James Monroe Taylor’s tenure as Vassar’s fourth president saw the college expand; the student body more than tripled in size to about 1000, many new buildings were erected, and the curriculum was dramatically altered. During his twenty-eight year presidency, Taylor raised Vassar’s reputation and its standard for academic work and held unwavering loyalty and support from faculty and students.
Taylor was born in Brooklyn, New York in 1848. He attended the seminary at Essex, Connecticut, for five years and completed undergraduate work at the University of Rochester in 1868. In 1871 he was ordained as a Baptist minister upon graduating from the Rochester Theological Seminary. Taylor visited Europe for a year in 1873, and according to Haight, his biographer, “[The trip]…progressed along lines of discouragement and happiness, doubt and hope, and throughout the varied months, the prophecy of Taylor’s teacher at Essex was fulfilled, for the boy had now been ‘made up a man.’”. Upon his return from Europe he married Kate Huntington, with whom he had four children. For the next fourteen years, Taylor preached at various Baptist pastorates in Connecticut and Rhode Island.
Taylor was chosen as the president of Vassar in 1886. Vassar had experienced some administrative strife before Taylor’s arrival; Samuel Caldwell had resigned in 1885 after a troubled tenure, and J. Ryland Kendrick, a Baptist minister on the Board of Trustees, had been acting as the president. Given a relatively free hand by the Board of Trustees, Taylor set to work on the academic program. He abolished the special student and preparatory division of the school, which raised Vassar’s academic standards. Taylor also broadened the curriculum in the areas of social science, history, economics, political science, sociology, religion, art, and music. Art and music were now in fact recognized as academic departments honoring degrees, not just schools. Taylor also advocated the teaching of science on an experimental, laboratory based system. The Mu chapter of Phi Beta Kappa was established at Vassar (a first for women’s colleges), as part of Taylor’s agenda to strengthen Vassar’s academic reputation.
“Endow the college” was Taylor’s motto as president. Under his administration, over one million dollars was raised, and his unremitting public speaking tours solidified Vassar’s reputation. Taylor also worked for the endowment of professors, although the Trustees were more interested in erecting buildings. Many building were indeed erected during Taylor’s tenure, including Strong House, Rockefeller Hall, the library, the president’s home, the chapel, and the Student’s Building. Apart from promoting and administering the college, Taylor also conducted daily chapel and taught psychology, ethics, and philosophy. He also wrote several books on psychology, religion, and Vassar history.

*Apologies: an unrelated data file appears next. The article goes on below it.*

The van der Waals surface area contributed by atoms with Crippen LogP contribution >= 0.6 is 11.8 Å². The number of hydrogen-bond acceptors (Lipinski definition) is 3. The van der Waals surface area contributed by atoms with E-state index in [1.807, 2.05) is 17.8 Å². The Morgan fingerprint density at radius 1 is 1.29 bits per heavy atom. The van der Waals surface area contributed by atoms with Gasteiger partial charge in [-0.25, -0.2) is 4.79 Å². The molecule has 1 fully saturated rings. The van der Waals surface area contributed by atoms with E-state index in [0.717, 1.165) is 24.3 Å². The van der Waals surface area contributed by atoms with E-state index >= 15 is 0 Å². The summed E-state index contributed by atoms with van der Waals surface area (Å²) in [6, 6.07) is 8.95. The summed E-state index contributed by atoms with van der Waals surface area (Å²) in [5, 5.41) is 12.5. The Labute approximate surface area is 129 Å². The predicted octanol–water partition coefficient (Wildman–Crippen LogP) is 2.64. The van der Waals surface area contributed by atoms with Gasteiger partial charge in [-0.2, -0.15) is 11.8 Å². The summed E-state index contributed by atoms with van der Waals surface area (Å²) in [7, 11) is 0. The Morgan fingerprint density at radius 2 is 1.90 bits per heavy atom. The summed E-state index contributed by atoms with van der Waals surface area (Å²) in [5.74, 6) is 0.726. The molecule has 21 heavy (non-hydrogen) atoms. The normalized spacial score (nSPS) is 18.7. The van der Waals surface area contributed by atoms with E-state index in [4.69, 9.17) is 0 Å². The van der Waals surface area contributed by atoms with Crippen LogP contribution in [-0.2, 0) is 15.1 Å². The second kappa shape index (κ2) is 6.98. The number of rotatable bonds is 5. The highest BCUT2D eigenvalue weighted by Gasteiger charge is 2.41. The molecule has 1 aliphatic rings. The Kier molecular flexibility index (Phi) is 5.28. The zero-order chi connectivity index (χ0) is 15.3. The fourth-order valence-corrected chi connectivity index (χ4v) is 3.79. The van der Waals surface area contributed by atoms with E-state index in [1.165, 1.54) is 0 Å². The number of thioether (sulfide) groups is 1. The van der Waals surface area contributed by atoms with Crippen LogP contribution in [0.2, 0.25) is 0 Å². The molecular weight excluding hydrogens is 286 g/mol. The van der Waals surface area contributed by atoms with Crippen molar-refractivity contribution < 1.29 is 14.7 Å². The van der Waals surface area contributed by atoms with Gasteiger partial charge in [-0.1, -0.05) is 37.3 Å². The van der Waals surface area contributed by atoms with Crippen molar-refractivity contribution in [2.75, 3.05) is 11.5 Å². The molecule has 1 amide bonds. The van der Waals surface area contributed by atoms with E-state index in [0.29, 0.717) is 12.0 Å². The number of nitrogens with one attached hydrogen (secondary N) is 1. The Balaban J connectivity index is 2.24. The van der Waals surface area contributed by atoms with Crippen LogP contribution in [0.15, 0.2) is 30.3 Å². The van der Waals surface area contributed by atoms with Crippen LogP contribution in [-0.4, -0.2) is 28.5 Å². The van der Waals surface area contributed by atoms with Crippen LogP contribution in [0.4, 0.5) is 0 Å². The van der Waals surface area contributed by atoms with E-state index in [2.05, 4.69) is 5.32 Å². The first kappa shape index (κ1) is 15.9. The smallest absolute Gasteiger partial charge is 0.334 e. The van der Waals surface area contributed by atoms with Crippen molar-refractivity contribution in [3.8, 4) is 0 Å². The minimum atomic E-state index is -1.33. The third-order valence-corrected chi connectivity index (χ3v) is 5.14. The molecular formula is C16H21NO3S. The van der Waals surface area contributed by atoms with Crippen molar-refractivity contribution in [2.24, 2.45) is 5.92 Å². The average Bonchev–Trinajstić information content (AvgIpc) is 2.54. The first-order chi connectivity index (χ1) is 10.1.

Taylor was an immensely popular president. His refusal to the presidency of Brown University in 1899 was met with much celebration on the part of the students and faculty. If Taylor lacked experience in higher education in 1868, he was a veritable expert a few years later; from 1910 to 1914 he served as a member of the Carnegie Foundation, a center for educational policy. Although Taylor was untiring advocate of women’s education, his conservatism was beginning to be felt in the early 1900’s. According to Henry Noble MacCracken, who succeeded Taylor, Taylor’s vision for Vassar graduates were for them “to be cultured but human, not leaders but good wives and mothers, truly liberal in things intellectual but conservative in matters social.” MacCracken continued, “Throughout Taylor’s term Vassar was a college for women developed by men.” The era of Inez Millholland ’09 and Julia Lathrop ’81, heralds of a new progressive women’s movement, was yet to come.
Taylor retired as Vassar’s president in 1914. His demanding schedule and responsibilities surely had an effect on his health; in 1895 and 1905 he took a sabbatical in Europe for a year’s rest. Only two years after his retirement Taylor died of pneumonia. To Vassar he left behind an endowment fund, a library fund, the Taylor Hall of Art, a modern and rigorous curriculum and faculty, an up to date system of residences, and a spirit of educational excellence and idealism.
- In 1915, President Taylor wrote about Vassar’s contributions to American higher education.
- School of Art & Music
- Founder’s Day
- Lucy Maynard Salmon
- Lincoln Center
- First Women Trustees
Bruno, Maryann and Elizabeth A. Daniels. Vassar College. Charleston: Arcadia Publishing, 2001. 35-36.
Haight, Elizabeth Hazleton. Life and Letters of James Monroe Taylor; the biography of an educator. New York: E.P. Dutton & Company, 1919. 33-50.
“James Monroe Taylor.” Dictionary of American Biography. 1958 ed.
“Vassar College and its Eight Presidents, 1861-1986: An exhibition prepared to honor Frances D. Fergusson on the occasion of her inauguration as the ninth president of Vassar College.” October 11, 1986.Bruno, Maryann and Elizabeth Daniels. Vassar College